Tenancy-in-common allows mutual owners to designate proportional ownership (rather than sharing 100% ownership), and any tenant can sell their portion of the property whenever they choose. In addition, the right of survivorship clause does not hold, and each tenant-in-common can leave their share of ownership to a beneficiary in their will if they so choose.
|Joint Tenancy with Right of Survivorship||Tenants-in-Common|
|Each tenant enjoys full ownership of the shared property.||Tenants may designate proportional ownership: 50/50, 60/40, etc.|
|If one tenant dies, full ownership is automatically bestowed on the surviving tenant(s).||If one tenant dies, they can will their share of the property’s ownership to anyone they want.|
|The four unities must be met in order for joint tenancy to be established.||Tenancy in common can be established without meeting the four unities.|
What are the Tax Implications of JTWROS?
Part of the reason some people choose to enter into a joint tenancy with right of survivorship is to avoid probate — the lengthy, and often costly, legal process by which a person’s assets are assigned to new owners after their death. Still, it’s important for tenants to understand that JTWROS comes with certain tax implications.
For example, if your joint tenant is not your spouse, and the value of your shared property is higher than the annual gift tax exclusion ($17,000 in 2023), the transferal of ownership at the time of their death could trigger the federal gift tax. You may also be subject to estate taxes if the value of your shared property exceeds the IRS’s threshold for that tax — $12,920,000 in 2023.
Always check with a qualified tax professional to be sure you understand the tax implications of shared property ownership.
Advantages and Disadvantages of JTWROS
As you can see by now, joint tenancy with right of survivorship has both advantages and disadvantages. Here are some of them at a glance.
Benefits of JTWROS
• Right of ownership is automatically transferred at the time of a tenant’s death, avoiding the lengthy probate process and simplifying estate planning for families and married couples.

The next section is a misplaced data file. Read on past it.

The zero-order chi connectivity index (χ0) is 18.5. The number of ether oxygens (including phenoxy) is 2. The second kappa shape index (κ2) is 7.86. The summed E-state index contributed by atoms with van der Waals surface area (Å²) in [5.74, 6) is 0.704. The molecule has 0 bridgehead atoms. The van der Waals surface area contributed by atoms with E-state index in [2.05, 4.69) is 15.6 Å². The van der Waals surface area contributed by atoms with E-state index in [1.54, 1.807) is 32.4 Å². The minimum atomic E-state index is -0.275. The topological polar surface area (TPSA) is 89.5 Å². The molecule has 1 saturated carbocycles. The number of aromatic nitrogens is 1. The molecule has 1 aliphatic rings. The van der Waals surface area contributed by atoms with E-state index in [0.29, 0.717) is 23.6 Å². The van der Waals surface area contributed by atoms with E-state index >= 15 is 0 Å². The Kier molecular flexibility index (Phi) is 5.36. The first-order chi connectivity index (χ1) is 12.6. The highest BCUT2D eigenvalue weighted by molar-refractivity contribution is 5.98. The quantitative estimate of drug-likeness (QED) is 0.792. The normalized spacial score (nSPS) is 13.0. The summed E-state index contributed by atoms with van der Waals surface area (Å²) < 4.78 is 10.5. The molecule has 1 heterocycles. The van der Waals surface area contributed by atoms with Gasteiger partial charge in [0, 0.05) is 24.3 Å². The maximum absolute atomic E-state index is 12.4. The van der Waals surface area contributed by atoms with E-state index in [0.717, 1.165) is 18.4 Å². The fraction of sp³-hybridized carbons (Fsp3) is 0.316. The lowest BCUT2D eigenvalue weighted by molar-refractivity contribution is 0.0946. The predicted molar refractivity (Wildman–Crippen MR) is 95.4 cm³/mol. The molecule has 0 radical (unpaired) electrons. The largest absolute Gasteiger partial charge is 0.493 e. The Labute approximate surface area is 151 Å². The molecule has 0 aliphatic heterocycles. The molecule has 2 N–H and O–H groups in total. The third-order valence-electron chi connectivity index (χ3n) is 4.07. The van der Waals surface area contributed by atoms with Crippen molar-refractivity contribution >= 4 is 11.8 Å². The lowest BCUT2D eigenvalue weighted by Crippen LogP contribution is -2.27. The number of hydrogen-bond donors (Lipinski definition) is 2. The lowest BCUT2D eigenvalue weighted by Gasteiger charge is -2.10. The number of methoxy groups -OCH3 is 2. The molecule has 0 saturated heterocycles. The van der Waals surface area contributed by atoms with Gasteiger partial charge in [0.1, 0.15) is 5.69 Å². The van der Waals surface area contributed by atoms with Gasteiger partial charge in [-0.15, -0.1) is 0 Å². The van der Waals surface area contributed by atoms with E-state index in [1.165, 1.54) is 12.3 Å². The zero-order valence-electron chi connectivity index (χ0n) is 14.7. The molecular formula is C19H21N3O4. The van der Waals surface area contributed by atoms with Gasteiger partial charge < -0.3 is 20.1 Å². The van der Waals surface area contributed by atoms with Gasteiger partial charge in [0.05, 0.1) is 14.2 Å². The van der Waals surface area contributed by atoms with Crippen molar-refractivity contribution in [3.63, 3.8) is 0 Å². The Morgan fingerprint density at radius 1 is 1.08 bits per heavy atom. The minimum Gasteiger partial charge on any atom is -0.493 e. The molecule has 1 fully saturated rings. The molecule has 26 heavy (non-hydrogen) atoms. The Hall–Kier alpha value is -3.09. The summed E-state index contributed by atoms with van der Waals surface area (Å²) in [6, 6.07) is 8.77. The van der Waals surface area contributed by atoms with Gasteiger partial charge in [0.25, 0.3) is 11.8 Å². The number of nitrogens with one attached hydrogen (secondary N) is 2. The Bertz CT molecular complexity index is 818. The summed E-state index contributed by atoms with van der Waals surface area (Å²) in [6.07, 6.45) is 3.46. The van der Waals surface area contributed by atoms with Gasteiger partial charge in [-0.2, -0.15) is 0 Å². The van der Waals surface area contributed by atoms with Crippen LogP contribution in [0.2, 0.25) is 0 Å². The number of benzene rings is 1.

• All tenants claim equal ownership over the asset, be it a home, bank account, or vehicle.
Drawbacks of JTWROS
• No tenant can choose to leave their share of ownership to an heir in their will.
• Because all tenants share 100% ownership of the property, if one tenant has financial trouble, this trouble affects other tenants even if their finances are in better shape. (For example, if two people share joint tenancy of a vehicle and one falls deeply enough into debt for their car to be repossessed, the other will, obviously, also be unfairly penalized in the process.)
When Does Joint Tenancy With Right of Survivorship Make Sense?
Joint tenancy with right of survivorship can be a great choice for families or married couples whose long-term financial goals and life plans are woven together — and who both have similar financial histories and habits. On the other hand, for those purchasing an asset together in the short term, or in situations where one tenant may have serious debt while another does not, joint tenancy with right of survivorship may not be the best choice.
How to Enter a JTWROS Agreement
Ensuring that a joint purchase is a JTWROS has everything to do with the wording on the asset’s title or deed — so it’s important to ensure that your mortgage lender, bank account representative, or whoever you’re making a purchase from, understands your intention to enter into a joint tenancy with right of survivorship at the time the asset is acquired.
Joint tenancy with right of survivorship is an ownership structure in which all parties share 100% ownership of an asset such as a home, joint brokerage account, or vehicle. If one of the tenants dies, the ownership is automatically transferred to the other(s), which makes it a common choice for married couples and families.
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What is the primary advantage of being a joint tenant with right of survivorship?
One reason married couples and families so frequently choose this ownership structure is that ownership of the property is automatically conferred to the surviving tenant if the other party dies — which avoids the lengthy probate process and doesn’t require anyone to move at a very difficult emotional time.
Which tenancy is best for married couples?
Although every couple is different, many married couples choose a joint tenancy with right of survivorship to simplify their estate planning.
What is a primary feature of property held in joint tenancy?
Property held in joint tenancy is owned 100% by all parties involved — rather than each party owning a proportional share of the property’s value.